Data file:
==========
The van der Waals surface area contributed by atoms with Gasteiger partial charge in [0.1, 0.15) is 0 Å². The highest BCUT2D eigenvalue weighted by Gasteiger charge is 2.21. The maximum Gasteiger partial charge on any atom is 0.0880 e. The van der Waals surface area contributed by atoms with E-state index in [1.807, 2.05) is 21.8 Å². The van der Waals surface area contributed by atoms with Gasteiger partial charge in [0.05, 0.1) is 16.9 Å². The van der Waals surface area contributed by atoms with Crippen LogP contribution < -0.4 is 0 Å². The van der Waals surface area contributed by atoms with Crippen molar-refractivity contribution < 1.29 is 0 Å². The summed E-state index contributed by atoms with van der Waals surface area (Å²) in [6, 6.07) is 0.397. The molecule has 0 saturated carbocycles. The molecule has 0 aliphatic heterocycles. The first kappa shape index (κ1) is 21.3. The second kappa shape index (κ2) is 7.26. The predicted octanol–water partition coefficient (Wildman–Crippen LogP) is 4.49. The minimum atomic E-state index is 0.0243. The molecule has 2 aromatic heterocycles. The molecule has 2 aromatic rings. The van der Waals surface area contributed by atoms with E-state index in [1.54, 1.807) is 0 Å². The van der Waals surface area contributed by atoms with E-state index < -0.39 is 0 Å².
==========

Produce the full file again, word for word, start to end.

The van der Waals surface area contributed by atoms with Gasteiger partial charge in [0.1, 0.15) is 0 Å². The highest BCUT2D eigenvalue weighted by Gasteiger charge is 2.21. The maximum Gasteiger partial charge on any atom is 0.0880 e. The van der Waals surface area contributed by atoms with E-state index in [1.807, 2.05) is 21.8 Å². The van der Waals surface area contributed by atoms with Gasteiger partial charge in [0.05, 0.1) is 16.9 Å². The van der Waals surface area contributed by atoms with Crippen LogP contribution < -0.4 is 0 Å². The van der Waals surface area contributed by atoms with Crippen molar-refractivity contribution < 1.29 is 0 Å². The summed E-state index contributed by atoms with van der Waals surface area (Å²) in [6, 6.07) is 0.397. The molecule has 0 saturated carbocycles. The molecule has 0 aliphatic heterocycles. The first kappa shape index (κ1) is 21.3. The second kappa shape index (κ2) is 7.26. The predicted octanol–water partition coefficient (Wildman–Crippen LogP) is 4.49. The minimum atomic E-state index is 0.0243. The molecule has 2 aromatic heterocycles. The molecule has 2 aromatic rings. The van der Waals surface area contributed by atoms with E-state index in [1.54, 1.807) is 0 Å². The van der Waals surface area contributed by atoms with E-state index < -0.39 is 0 Å².